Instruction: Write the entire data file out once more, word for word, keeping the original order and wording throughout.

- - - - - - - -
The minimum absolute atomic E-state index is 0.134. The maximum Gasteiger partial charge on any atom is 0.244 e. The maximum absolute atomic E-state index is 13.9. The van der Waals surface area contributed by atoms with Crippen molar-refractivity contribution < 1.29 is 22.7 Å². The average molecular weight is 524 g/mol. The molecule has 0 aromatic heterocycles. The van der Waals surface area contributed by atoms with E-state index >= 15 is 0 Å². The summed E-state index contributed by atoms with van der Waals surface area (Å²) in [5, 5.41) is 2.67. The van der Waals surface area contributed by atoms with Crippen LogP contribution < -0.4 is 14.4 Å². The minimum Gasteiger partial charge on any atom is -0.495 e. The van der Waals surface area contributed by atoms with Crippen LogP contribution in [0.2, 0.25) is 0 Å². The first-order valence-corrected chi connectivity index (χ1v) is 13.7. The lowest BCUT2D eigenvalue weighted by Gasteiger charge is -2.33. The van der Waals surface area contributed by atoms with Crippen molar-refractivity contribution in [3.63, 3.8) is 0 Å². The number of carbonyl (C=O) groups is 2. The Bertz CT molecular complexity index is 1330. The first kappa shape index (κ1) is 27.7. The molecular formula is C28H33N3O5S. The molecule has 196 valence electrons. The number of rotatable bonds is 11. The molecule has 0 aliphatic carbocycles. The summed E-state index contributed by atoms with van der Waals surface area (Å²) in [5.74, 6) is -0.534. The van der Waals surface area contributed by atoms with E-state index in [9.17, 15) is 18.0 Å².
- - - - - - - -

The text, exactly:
The minimum absolute atomic E-state index is 0.134. The maximum Gasteiger partial charge on any atom is 0.244 e. The maximum absolute atomic E-state index is 13.9. The van der Waals surface area contributed by atoms with Crippen molar-refractivity contribution < 1.29 is 22.7 Å². The average molecular weight is 524 g/mol. The molecule has 0 aromatic heterocycles. The van der Waals surface area contributed by atoms with E-state index >= 15 is 0 Å². The summed E-state index contributed by atoms with van der Waals surface area (Å²) in [5, 5.41) is 2.67. The van der Waals surface area contributed by atoms with Crippen LogP contribution < -0.4 is 14.4 Å². The minimum Gasteiger partial charge on any atom is -0.495 e. The van der Waals surface area contributed by atoms with Crippen LogP contribution in [0.2, 0.25) is 0 Å². The first-order valence-corrected chi connectivity index (χ1v) is 13.7. The lowest BCUT2D eigenvalue weighted by Gasteiger charge is -2.33. The van der Waals surface area contributed by atoms with Crippen molar-refractivity contribution in [3.63, 3.8) is 0 Å². The number of carbonyl (C=O) groups is 2. The Bertz CT molecular complexity index is 1330. The first kappa shape index (κ1) is 27.7. The molecular formula is C28H33N3O5S. The molecule has 196 valence electrons. The number of rotatable bonds is 11. The molecule has 0 aliphatic carbocycles. The summed E-state index contributed by atoms with van der Waals surface area (Å²) in [5.74, 6) is -0.534. The van der Waals surface area contributed by atoms with E-state index in [9.17, 15) is 18.0 Å².